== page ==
Jackson early in the hearing ruled against most arguments by Stone’s attorneys related to the calculation of federal sentencing guidelines, which provide judges with possible framework on which to base their punishment of a defendant.
Jackson said Stone should be penalized in that calculation for threatening violence against a witness in the case and that witness’s dog, and for obstructing a House committee’s work in investigating Russian interference in the 2016 U.S. presidential election.
The judge said the guidelines in Stone’s case called for a prison term of between 70 and 87 months. But she later said those guidelines appeared to be too harsh to actually be applied.
Thursday’s sentencing came after more than a week of controversy over Stone’s case, and accusations that Attorney General William Barr and Trump improperly interfered in the case due to political considerations and because of Trump’s relationship with Stone.
Barr forced the U.S. Attorney for the District of Columbia, whose office prosecuted Stone, to recommend a more lenient prison term for the political operative than the seven to nine years that trial prosecutors originally proposed. The four prosecutors for Stone’s trial quit the case on the heels of that decision.
John Crabbe, the new prosecutor in the case, apologized Thursday to Jackson for what he called “confusion” over the sentencing recommendation. Crabbe also said that the first recommendation “was done in good faith,” and also said that “this prosecution is righteous.”
But Crabbe also told the judge that he was not free to discuss who wrote the second sentencing memo that had recommended a less steep term in prison for Stone. Crabbe had signed that memo.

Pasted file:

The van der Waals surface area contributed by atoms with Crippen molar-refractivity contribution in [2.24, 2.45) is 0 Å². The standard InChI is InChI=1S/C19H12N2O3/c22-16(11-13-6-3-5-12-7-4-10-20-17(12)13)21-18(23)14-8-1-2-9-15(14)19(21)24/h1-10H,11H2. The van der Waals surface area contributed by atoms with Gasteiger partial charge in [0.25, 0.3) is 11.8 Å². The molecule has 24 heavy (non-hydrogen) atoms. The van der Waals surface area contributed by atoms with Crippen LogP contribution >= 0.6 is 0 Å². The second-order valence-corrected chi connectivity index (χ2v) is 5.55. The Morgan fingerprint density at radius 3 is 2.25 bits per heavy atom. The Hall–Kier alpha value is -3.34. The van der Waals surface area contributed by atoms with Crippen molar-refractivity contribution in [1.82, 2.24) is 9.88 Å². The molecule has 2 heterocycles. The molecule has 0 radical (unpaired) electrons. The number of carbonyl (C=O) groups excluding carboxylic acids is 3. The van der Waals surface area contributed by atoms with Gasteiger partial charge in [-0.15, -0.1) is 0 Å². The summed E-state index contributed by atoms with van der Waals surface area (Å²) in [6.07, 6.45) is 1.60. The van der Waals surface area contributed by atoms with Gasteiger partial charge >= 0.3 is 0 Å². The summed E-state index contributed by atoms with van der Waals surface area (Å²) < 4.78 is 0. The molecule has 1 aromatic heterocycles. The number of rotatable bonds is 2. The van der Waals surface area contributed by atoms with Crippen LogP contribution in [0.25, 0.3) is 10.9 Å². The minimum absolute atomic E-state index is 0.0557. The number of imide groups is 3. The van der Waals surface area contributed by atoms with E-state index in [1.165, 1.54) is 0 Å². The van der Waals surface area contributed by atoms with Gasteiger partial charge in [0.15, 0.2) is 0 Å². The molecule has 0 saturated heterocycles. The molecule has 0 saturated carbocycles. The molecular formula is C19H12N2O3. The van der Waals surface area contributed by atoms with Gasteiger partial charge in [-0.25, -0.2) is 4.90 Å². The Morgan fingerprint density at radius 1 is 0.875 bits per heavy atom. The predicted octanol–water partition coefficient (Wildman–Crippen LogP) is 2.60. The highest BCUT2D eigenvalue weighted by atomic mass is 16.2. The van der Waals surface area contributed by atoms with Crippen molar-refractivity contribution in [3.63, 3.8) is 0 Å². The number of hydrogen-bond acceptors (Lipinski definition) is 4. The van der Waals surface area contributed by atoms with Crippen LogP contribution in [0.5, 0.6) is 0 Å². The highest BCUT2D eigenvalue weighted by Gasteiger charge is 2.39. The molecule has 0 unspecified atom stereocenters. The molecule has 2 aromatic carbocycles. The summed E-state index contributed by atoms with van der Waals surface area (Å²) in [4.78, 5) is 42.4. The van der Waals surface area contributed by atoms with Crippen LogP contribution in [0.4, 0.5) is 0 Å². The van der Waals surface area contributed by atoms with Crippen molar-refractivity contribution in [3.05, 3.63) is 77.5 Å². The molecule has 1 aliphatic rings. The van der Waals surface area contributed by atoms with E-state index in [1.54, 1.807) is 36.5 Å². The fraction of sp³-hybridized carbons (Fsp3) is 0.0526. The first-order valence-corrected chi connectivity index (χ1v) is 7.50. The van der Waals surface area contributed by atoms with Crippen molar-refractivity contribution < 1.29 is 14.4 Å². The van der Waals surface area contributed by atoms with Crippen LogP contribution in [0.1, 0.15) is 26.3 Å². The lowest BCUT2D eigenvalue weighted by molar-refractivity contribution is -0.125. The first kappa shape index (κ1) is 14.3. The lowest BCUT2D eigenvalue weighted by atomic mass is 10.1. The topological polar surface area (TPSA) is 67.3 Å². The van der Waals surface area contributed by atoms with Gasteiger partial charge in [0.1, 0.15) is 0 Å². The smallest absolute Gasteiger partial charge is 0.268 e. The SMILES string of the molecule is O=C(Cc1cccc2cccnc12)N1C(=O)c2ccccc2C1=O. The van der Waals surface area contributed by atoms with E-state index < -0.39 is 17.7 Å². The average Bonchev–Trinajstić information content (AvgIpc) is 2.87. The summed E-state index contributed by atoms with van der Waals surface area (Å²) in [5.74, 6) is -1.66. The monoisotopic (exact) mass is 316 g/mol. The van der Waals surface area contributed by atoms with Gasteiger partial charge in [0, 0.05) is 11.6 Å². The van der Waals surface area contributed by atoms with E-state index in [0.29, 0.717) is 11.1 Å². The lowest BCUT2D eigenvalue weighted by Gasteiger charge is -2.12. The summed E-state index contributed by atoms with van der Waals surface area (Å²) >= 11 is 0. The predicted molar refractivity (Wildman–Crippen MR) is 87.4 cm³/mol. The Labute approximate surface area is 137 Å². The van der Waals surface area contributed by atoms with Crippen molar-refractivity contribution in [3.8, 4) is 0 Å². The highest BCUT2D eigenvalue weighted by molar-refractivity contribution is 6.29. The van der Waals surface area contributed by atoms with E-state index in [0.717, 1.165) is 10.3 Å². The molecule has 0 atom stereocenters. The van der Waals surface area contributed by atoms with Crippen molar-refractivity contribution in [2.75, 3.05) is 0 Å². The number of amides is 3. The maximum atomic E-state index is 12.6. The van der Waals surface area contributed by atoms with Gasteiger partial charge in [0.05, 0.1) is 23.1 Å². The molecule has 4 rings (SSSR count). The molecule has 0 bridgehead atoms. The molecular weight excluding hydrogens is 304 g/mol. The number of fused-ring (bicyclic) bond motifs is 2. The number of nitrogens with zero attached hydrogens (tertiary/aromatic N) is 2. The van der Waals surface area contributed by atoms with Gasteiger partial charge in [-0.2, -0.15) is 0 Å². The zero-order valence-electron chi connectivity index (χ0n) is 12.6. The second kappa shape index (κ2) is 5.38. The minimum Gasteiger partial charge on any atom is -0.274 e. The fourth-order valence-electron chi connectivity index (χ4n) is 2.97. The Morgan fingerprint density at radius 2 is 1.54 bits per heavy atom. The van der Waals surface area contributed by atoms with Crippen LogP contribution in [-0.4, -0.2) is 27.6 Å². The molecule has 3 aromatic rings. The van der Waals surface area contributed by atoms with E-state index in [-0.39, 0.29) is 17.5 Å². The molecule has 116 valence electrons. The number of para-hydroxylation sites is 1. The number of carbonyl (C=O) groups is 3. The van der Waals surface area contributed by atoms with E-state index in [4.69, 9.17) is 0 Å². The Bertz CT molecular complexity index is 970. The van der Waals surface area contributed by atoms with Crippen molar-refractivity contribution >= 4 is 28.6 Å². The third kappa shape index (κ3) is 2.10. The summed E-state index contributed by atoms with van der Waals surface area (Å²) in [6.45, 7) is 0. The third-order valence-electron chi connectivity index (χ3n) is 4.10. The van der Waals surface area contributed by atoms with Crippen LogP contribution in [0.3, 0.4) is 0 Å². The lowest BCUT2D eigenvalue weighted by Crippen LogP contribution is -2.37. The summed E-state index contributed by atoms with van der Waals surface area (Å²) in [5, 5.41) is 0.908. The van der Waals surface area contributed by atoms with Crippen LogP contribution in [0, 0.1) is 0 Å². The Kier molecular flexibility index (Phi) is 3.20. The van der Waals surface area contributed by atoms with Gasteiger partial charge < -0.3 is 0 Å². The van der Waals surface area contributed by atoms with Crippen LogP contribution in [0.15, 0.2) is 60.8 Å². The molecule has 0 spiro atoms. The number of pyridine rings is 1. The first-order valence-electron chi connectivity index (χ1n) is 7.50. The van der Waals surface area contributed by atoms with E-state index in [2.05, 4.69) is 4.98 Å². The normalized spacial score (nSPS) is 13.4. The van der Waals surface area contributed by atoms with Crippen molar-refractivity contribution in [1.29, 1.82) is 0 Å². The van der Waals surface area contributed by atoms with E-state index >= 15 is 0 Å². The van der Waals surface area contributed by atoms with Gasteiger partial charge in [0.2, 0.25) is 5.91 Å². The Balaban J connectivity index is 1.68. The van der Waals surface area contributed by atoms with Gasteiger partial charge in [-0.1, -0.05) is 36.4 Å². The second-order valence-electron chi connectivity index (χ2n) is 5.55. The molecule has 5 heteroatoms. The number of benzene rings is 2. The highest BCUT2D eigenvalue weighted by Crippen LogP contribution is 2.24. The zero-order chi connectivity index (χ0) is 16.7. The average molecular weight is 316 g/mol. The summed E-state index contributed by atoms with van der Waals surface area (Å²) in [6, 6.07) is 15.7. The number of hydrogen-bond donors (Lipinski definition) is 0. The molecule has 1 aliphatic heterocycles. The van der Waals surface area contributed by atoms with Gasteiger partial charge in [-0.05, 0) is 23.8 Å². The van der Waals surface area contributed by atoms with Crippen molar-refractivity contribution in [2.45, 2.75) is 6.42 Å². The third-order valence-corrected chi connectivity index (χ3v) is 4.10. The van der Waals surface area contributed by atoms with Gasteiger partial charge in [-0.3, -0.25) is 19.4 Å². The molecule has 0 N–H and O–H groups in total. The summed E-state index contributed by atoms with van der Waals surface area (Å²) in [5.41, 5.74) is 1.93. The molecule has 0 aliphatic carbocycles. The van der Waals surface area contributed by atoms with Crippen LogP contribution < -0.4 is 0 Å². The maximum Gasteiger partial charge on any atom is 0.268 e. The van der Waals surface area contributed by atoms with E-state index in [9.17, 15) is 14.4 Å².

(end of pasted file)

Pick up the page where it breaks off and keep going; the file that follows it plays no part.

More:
The new prosecutor also did not object to Jackson including a set of “enhancements” to Stone’s sentencing guidelines that called for a prison term as high as 87 months.
Shortly after the sentencing hearing began Thursday, Trump tweeted about Stone.
Stone was convicted at trial in November of charges related to false statements he gave a House committee in 2017.
The statements were related to his contacts with Trump’s campaign during the 2016 presidential election, as Stone sought to get information about emails stolen by Russian agents from Hillary Clinton’s campaign manager and the Democratic National Committee.
Those emails, which were seen as embarrassing to the Democratic nominee Clinton, were made public by WikiLeaks.
Stone also was convicted of witness tampering for threatening an associate, the comedian Randy Credico, in an effort to get him to corroborate his lies to Congress. Stone had falsely claimed that Credico was his conduit to WikiLeaks.